Young Radicals: In the War for American Ideals

The Short Version: In the 1910s, a constellation of young idealists thought that the world was headed towards the utopia they were envisioning. When World War One breaks out, they – and their still-young nation – must grapple with the cold realities of a world that might not be ready for them.

The Review: What happens when the world around you turns out to be quite other than what you’d thought it was going to be? When your ideals are not only challenged but downright trounced, when your passions are reduced to little more than embers? Do you keep up the fight or do you give in to the march of time?

These are questions that many of us have been asking ourselves over the course of the last eight or so months. The promise and the hopes of the Obama Administration have been dashed by the cruel realities of backwards ideologues – and while many people have taken up the fight, none of us were quite prepared for it. It can be tough to maintain such a fever pitch, especially in the face of a world that seems eager to reveal the next awful thing before we can even get our minds around the last one. So what can we do?

For one thing, we can look to history. Jeremy McCarter – who, full disclosure, I know well and have had the privilege of working for and with – casts his eye back one hundred years to consider the world of the 1910s, with some potentially surprising results: although the particulars are of course rather different, the overall struggles of that decade echo loudly in this one. Progressive and socialist thought were on the rise, women were taking up the fight for their rights, and capitalist geopolitics stood entrenched against both. Sounds familiar, doesn’t it?

McCarter picks five names – a constellation of particular stars, as he has called it – on which to focus his efforts: Alice Paul, Max Eastman, Randolph Bourne, Walter Lippmann, and Jack Reed. (You could argue that Woodrow Wilson is the sixth, fainter star in this particular grouping.) Then, with a conversational tone and a palpable excitement, he guides us through a decade of tumult, from roughly 1912 to 1922. He shows us the lives of these five, the way that they intersect (or don’t), and the way that the world was not only shaped by but around them in ways that it might well have taken a hundred years to realize.

This is a history book, but it doesn’t quite read like one. McCarter doesn’t go so far as to invent dialogues, but he – a former critic and a theatermaker – invests the proceedings with energy and motion. If you’re looking for an in-depth examination of any of these five characters, this is perhaps not the book: he delivers a scene and then leaps immediately to another, a movement that sometimes throws us halfway around the world before bringing us back again. Alice Paul is marching on Washington one moment and then we’re following one of the guys in their attempts to understand World War One from one of its various fronts, before then swinging to New York City and the scene in Greenwich Village. Clocking in at just 400 pages, the pace can at times feel breathless – but this is to the book’s benefit. McCarter makes the convincing case that the days must have felt exactly as fast and furious to those living in them as they do to a reader today. The world was changing, sometimes under their very feet, and it was all they could do to keep up.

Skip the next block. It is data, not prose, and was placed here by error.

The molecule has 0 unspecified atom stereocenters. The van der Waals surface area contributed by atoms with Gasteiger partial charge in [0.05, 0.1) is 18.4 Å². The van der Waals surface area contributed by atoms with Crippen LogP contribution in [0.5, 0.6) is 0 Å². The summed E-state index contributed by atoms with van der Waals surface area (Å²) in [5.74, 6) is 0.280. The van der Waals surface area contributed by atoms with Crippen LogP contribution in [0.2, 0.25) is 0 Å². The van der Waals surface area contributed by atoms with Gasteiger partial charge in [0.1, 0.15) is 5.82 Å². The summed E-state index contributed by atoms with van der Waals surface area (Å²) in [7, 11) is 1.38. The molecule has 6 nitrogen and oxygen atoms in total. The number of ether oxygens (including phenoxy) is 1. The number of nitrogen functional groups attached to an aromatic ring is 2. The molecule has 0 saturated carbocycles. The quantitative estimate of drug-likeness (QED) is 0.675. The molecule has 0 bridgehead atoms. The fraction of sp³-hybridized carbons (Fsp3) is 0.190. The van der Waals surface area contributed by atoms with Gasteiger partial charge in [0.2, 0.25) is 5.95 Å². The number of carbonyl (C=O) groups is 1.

McCarter’s conversational tone also helps make this book something more than another entry in the history section of your local library. His introduction and afterword, both written in haste before the book went to print, are the product of 2017. As he writes the opening, a million people were marching in Washington for the Women’s March – and as he writes his conclusion, they’re rushing to airports to protest the travel ban. You’d be forgiven if both of those moments seem like ancient history now, but McCarter’s canny ability to see the past in the present and the present in the past – and to allow the occasional interjection of delight and joy into his work – makes the book feel immediate in a way that history all too often doesn’t. Perhaps he intended it – or perhaps he is a happy victim of fate, like his subjects. Either way, it results in a book that is a joy to read and one that I hope makes its way into the hands of US History and AP Government teachers everywhere. There’s much to be learned from our past, especially as some of those same fights return today. We need more writers like McCarter, who can not only make that history come alive but also make the reader understand why it still matters.

Rating: 5 out of 5. A charming, breezy, and incredibly timely exploration of five young idealists in the lead-up to and entirety of World War One – a time when the world was changing, progress seemed inevitable, and humanity’s overwhelming idiocy screwed it all up in the end. McCarter delivers history with an easy, modern tone and draws parallels to the present without beating the reader over the head. A triumph of history, of politics, and of American idealism.

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